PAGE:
play – practice – perform

play  ~  practice  ~  perform     Part One

Playing, practicing, performing are the three basic ways we spend time at the piano. Neither one is better or more important than the other, all three are essential. They are related, yet distinctly different. It is therefore important and necessary to define what it means to play, to practice, and to perform.

When you play the piano, the goal is to not have a specific goal.  Whatever happens is ok. Wrong note? No problem. Tempo all over the place? Don’t worry about it.  Which is probably why we call it “playing for fun” – because it’s fun not to have to worry about stuff. “Messing around” at the piano falls in the playing category, as does trying out new pieces.  One could compare playing to the way one meets people at a party or public function: due to the setting, interactions are usually less thorough, less intense, than in a one-on-one meeting. You will probably not take the time to divulge your inner-most secrets to every single person in the room – as a matter of fact, it would be inappropriate to do so; nor would you spend the time and resources (questionnaires etc) to get to know every last little detail about everyone present.

When you practice, the goal is to improve. This requires two things: you need a goal (what do I want to improve?) and you need a plan, a strategy (how will I go about improving? What do I need to do in order to improve?). Having a goal but no strategy is similar to having a destination (Kansas City) but no knowledge of how to get there (I-70, mostly). On the other hand, having a strategy but no goal will make you wander aimlessly.  It is helpful to have an evaluation system in place: how do I know when I have reached my goal? (“Kansas City – City Limit”  =  you’re in Kansas City.)

When you perform, you have an audience, real or imagined.  A pianist in a recording studio does not have a real audience, but he/she is playing as if there were an audience because once the CD or DVD has been published, it will be listened to, and/or watched by an audience. When you perform for a real/live audience, you get one chance at presenting your piece and for that reason it is different from playing. Most people underestimate what it takes to perform. They think that performing is like playing, except with a lot of concentration because you don’t want to mess up.  They think since you know how to play, you should – with a lot of concentration – be able to perform.  However, that’s like saying you’re qualified to give a speech just because you know how to speak.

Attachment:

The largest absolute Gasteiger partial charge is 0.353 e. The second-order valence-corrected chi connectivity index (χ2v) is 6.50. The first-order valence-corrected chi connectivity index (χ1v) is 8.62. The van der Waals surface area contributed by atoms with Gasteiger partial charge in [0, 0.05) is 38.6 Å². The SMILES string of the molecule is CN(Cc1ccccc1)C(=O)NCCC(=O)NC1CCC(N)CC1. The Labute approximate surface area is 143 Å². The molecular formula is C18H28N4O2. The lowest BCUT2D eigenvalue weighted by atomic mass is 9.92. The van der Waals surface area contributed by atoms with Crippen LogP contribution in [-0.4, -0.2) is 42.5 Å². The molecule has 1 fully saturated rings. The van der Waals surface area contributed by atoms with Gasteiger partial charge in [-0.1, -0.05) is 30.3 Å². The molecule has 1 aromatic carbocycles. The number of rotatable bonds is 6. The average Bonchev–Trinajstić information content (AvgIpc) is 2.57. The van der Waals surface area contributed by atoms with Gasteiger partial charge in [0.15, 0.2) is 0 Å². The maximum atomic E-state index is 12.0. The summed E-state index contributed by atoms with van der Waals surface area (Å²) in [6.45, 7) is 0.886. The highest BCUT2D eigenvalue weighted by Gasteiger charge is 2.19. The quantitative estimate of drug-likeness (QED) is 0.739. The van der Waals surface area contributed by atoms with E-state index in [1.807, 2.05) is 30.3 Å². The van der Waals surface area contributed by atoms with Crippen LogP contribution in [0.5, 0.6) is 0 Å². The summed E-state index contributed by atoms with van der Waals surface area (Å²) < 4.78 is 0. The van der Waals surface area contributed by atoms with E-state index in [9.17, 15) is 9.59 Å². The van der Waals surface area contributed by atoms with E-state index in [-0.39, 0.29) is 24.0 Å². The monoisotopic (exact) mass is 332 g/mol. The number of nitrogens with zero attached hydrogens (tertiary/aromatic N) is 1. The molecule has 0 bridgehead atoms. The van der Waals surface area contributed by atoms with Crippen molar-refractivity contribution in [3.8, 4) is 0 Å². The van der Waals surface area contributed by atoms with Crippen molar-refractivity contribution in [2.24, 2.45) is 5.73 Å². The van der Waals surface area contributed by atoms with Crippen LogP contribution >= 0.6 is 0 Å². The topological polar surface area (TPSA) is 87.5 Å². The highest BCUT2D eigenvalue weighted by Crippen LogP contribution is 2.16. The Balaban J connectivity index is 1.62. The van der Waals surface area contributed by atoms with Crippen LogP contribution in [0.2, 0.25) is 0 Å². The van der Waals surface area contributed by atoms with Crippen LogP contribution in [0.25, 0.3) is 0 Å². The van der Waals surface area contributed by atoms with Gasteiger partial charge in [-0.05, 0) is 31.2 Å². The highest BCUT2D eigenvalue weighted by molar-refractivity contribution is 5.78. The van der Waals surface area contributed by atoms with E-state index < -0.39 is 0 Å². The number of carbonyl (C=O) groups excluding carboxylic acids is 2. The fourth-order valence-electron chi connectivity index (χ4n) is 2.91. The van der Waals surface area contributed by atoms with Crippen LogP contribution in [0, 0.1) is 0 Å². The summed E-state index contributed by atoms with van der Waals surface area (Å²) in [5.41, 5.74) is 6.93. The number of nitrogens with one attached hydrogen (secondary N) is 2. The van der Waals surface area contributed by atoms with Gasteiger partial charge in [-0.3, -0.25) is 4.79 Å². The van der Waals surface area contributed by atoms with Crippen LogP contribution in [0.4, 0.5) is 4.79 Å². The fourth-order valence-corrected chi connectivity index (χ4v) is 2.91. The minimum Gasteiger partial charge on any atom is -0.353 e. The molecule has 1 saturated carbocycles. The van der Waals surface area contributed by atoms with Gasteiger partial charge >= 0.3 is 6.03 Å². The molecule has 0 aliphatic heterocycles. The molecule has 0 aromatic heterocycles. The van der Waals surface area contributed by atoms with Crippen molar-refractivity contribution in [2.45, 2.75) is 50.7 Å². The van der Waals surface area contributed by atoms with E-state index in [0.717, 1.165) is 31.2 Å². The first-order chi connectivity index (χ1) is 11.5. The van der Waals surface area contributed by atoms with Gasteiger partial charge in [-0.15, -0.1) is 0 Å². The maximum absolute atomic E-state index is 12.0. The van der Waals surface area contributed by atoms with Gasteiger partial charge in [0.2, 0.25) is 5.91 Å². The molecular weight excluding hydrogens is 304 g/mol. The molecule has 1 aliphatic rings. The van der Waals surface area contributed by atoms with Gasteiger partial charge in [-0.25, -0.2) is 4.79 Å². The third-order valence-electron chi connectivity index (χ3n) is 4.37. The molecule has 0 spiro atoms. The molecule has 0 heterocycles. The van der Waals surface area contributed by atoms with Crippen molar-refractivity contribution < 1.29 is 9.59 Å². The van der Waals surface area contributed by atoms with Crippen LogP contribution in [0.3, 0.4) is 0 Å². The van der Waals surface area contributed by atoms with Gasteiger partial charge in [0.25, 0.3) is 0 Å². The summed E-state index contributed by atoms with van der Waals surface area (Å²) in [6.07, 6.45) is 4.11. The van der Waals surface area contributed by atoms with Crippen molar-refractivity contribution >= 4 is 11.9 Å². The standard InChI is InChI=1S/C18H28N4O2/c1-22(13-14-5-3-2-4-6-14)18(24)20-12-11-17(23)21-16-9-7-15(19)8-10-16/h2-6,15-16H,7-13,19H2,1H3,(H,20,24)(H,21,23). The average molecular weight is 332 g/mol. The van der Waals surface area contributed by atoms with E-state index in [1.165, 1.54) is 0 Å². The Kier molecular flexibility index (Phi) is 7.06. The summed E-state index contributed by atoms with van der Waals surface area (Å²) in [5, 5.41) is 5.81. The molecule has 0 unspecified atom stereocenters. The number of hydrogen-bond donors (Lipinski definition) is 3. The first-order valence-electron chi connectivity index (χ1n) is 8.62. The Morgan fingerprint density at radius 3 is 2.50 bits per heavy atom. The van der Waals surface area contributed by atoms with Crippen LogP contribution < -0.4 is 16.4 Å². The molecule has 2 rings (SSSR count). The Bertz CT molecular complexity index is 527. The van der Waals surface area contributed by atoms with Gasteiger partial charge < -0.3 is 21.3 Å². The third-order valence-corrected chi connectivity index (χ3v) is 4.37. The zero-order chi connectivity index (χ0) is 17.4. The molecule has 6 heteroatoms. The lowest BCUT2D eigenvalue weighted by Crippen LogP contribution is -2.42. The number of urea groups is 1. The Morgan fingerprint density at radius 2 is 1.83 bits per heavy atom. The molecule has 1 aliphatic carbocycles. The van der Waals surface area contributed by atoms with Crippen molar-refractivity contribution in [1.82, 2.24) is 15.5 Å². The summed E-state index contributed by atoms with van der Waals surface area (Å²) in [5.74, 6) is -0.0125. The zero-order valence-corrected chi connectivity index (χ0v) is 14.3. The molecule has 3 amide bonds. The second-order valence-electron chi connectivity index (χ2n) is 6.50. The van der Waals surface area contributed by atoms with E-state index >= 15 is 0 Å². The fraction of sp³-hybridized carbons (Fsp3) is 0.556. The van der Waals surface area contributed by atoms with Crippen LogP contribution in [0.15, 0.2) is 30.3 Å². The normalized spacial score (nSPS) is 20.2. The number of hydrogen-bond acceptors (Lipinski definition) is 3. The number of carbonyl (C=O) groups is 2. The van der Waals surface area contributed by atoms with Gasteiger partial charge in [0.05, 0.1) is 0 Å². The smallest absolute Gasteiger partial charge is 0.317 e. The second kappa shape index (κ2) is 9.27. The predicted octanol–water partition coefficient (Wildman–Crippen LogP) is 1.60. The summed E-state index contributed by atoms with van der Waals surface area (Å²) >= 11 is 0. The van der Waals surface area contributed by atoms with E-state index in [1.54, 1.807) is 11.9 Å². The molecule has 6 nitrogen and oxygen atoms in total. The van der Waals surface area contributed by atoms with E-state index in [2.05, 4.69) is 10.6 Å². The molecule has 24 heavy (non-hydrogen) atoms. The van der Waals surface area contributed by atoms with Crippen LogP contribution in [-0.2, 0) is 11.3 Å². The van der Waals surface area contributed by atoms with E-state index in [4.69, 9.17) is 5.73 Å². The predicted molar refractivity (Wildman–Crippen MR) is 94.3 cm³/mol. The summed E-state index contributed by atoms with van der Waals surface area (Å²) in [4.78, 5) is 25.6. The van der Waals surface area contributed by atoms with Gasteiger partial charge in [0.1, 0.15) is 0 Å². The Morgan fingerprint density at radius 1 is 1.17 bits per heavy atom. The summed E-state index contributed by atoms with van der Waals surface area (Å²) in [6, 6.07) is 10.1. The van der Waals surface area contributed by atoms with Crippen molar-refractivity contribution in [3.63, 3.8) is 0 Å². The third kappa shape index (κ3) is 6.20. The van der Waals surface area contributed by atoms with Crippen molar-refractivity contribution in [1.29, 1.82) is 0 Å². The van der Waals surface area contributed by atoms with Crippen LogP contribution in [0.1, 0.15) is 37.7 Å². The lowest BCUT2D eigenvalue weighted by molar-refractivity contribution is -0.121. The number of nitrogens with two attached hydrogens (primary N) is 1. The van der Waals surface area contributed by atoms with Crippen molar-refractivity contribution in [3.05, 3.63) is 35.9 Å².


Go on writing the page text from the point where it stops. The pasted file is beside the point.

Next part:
Even though all three elements – playing, practicing, performing – are equally important, this is not how most students and pianists spend their time at the piano: we tend to spend a huge amount of time practicing, some time playing (feeling guilty because we’ve been told that we should be practicing), and even less time performing. We especially don’t practice to perform. This means our performance success is based on luck (“Just focus and you’ll be fine!”) rather than skill (“I have practiced to perform, I am well-prepared.”)

 

play  ~  practice  ~  perform     Part Two

A different frame of mind is required for each of the three basic ways we spend time at the piano.

When you play the piano, the goal is to not have a specific goal.  In other words, you don’t care what happens. You should not care. The point is not to care. The moment you care, you are actually practicing.

When you practice, the goal is to improve.  In other words, you must care. You must listen and take stock and correct and aim to improve.  If necessary, you must interrupt your playing in order to fix something. You must be prepared to interrupt, and to repeat short sections. If you don’t care, you’re not actually practicing, you are playing.

When you perform, you have an audience, real or imagined.  In order to perform successfully, you must leave the “practice” frame of mind behind. You may take mental notes of your performance, but you must not care. Any accidental deviation from the perfect ideal must not distract you or interrupt your playing. It takes practice to change one’s frame of mind, intentionally, from practicing to performing.  Naturally, there is more to successful performing but this different frame of mind is probably the thing students and pianists overlook the most often.